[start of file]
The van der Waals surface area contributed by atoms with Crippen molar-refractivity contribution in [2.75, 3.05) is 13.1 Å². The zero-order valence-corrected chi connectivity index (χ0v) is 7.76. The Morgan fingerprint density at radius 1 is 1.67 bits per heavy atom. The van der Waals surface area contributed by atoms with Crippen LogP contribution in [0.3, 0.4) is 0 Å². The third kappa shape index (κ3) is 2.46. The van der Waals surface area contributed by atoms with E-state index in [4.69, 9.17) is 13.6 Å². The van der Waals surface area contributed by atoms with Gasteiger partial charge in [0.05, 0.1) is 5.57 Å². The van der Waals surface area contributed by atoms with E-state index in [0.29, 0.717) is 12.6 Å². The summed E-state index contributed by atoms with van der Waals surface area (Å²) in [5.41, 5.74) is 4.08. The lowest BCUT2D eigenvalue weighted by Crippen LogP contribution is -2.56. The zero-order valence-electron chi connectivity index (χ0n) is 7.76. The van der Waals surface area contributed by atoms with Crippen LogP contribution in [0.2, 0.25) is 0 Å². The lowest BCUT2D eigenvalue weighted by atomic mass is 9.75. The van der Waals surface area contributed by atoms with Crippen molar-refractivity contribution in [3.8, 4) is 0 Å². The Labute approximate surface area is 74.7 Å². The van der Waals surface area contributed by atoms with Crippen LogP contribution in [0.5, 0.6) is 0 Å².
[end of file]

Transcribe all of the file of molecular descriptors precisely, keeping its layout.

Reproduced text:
The van der Waals surface area contributed by atoms with Crippen molar-refractivity contribution in [2.75, 3.05) is 13.1 Å². The zero-order valence-corrected chi connectivity index (χ0v) is 7.76. The Morgan fingerprint density at radius 1 is 1.67 bits per heavy atom. The van der Waals surface area contributed by atoms with Crippen LogP contribution in [0.3, 0.4) is 0 Å². The third kappa shape index (κ3) is 2.46. The van der Waals surface area contributed by atoms with E-state index in [4.69, 9.17) is 13.6 Å². The van der Waals surface area contributed by atoms with Gasteiger partial charge in [0.05, 0.1) is 5.57 Å². The van der Waals surface area contributed by atoms with E-state index in [0.29, 0.717) is 12.6 Å². The summed E-state index contributed by atoms with van der Waals surface area (Å²) in [5.41, 5.74) is 4.08. The lowest BCUT2D eigenvalue weighted by Crippen LogP contribution is -2.56. The zero-order valence-electron chi connectivity index (χ0n) is 7.76. The van der Waals surface area contributed by atoms with Crippen LogP contribution in [0.2, 0.25) is 0 Å². The lowest BCUT2D eigenvalue weighted by atomic mass is 9.75. The van der Waals surface area contributed by atoms with Crippen molar-refractivity contribution in [3.8, 4) is 0 Å². The Labute approximate surface area is 74.7 Å². The van der Waals surface area contributed by atoms with Crippen LogP contribution in [0.5, 0.6) is 0 Å².